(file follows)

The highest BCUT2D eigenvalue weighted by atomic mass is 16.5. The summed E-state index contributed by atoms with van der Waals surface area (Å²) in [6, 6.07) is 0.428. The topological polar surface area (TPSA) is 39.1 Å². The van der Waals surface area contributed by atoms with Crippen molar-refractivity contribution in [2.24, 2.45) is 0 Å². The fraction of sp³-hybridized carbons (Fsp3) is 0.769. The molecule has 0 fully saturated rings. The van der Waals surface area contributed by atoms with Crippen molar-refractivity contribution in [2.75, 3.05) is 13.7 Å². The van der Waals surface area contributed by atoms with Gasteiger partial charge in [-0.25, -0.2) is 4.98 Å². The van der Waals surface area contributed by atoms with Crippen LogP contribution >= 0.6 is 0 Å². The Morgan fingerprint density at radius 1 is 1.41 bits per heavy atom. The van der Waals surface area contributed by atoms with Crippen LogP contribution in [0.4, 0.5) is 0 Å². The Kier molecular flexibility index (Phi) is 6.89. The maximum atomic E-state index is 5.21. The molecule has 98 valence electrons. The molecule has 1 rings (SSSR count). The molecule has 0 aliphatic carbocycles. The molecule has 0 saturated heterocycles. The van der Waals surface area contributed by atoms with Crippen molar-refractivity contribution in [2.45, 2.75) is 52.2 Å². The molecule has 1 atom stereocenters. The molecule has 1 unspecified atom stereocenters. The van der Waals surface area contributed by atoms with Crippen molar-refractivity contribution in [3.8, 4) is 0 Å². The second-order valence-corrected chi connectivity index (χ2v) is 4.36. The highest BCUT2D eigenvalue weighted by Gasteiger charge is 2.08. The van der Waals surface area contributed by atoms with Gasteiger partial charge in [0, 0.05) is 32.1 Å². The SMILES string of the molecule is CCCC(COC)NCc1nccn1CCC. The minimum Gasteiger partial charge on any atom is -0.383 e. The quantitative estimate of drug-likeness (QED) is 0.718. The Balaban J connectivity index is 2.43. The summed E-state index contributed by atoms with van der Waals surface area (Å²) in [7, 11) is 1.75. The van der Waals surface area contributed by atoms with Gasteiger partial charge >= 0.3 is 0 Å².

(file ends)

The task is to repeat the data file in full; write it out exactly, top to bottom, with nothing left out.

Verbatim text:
The highest BCUT2D eigenvalue weighted by atomic mass is 16.5. The summed E-state index contributed by atoms with van der Waals surface area (Å²) in [6, 6.07) is 0.428. The topological polar surface area (TPSA) is 39.1 Å². The van der Waals surface area contributed by atoms with Crippen molar-refractivity contribution in [2.24, 2.45) is 0 Å². The fraction of sp³-hybridized carbons (Fsp3) is 0.769. The molecule has 0 fully saturated rings. The van der Waals surface area contributed by atoms with Crippen molar-refractivity contribution in [2.75, 3.05) is 13.7 Å². The van der Waals surface area contributed by atoms with Gasteiger partial charge in [-0.25, -0.2) is 4.98 Å². The van der Waals surface area contributed by atoms with Crippen LogP contribution >= 0.6 is 0 Å². The Morgan fingerprint density at radius 1 is 1.41 bits per heavy atom. The van der Waals surface area contributed by atoms with Crippen LogP contribution in [0.4, 0.5) is 0 Å². The Kier molecular flexibility index (Phi) is 6.89. The maximum atomic E-state index is 5.21. The molecule has 98 valence electrons. The molecule has 1 rings (SSSR count). The molecule has 0 aliphatic carbocycles. The molecule has 0 saturated heterocycles. The van der Waals surface area contributed by atoms with Crippen molar-refractivity contribution in [2.45, 2.75) is 52.2 Å². The molecule has 1 atom stereocenters. The molecule has 1 unspecified atom stereocenters. The van der Waals surface area contributed by atoms with Crippen molar-refractivity contribution in [3.8, 4) is 0 Å². The second-order valence-corrected chi connectivity index (χ2v) is 4.36. The highest BCUT2D eigenvalue weighted by Gasteiger charge is 2.08. The van der Waals surface area contributed by atoms with Gasteiger partial charge in [0, 0.05) is 32.1 Å². The SMILES string of the molecule is CCCC(COC)NCc1nccn1CCC. The minimum Gasteiger partial charge on any atom is -0.383 e. The quantitative estimate of drug-likeness (QED) is 0.718. The Balaban J connectivity index is 2.43. The summed E-state index contributed by atoms with van der Waals surface area (Å²) in [7, 11) is 1.75. The van der Waals surface area contributed by atoms with Gasteiger partial charge >= 0.3 is 0 Å².